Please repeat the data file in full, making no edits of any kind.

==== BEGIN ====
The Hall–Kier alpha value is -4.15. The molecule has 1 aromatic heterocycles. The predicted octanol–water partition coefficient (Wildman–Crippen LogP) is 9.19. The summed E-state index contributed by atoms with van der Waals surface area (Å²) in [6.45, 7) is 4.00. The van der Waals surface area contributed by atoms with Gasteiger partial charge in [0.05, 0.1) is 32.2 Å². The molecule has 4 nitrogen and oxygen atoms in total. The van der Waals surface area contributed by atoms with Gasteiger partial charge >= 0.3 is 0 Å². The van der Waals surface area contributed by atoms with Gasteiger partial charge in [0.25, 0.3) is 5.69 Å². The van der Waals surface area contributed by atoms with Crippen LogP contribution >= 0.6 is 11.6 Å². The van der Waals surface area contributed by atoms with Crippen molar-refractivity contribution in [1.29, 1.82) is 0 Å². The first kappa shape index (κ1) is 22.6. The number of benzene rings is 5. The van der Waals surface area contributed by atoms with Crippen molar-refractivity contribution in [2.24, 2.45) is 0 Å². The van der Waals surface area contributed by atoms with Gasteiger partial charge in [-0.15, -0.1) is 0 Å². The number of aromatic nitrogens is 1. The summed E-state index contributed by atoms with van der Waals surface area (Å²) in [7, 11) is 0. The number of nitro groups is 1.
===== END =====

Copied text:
The Hall–Kier alpha value is -4.15. The molecule has 1 aromatic heterocycles. The predicted octanol–water partition coefficient (Wildman–Crippen LogP) is 9.19. The summed E-state index contributed by atoms with van der Waals surface area (Å²) in [6.45, 7) is 4.00. The van der Waals surface area contributed by atoms with Gasteiger partial charge in [0.05, 0.1) is 32.2 Å². The molecule has 4 nitrogen and oxygen atoms in total. The van der Waals surface area contributed by atoms with Gasteiger partial charge >= 0.3 is 0 Å². The van der Waals surface area contributed by atoms with Gasteiger partial charge in [0.25, 0.3) is 5.69 Å². The van der Waals surface area contributed by atoms with Crippen LogP contribution >= 0.6 is 11.6 Å². The van der Waals surface area contributed by atoms with Crippen molar-refractivity contribution in [1.29, 1.82) is 0 Å². The first kappa shape index (κ1) is 22.6. The number of benzene rings is 5. The van der Waals surface area contributed by atoms with Crippen molar-refractivity contribution in [2.24, 2.45) is 0 Å². The van der Waals surface area contributed by atoms with Gasteiger partial charge in [-0.15, -0.1) is 0 Å². The number of aromatic nitrogens is 1. The summed E-state index contributed by atoms with van der Waals surface area (Å²) in [7, 11) is 0. The number of nitro groups is 1.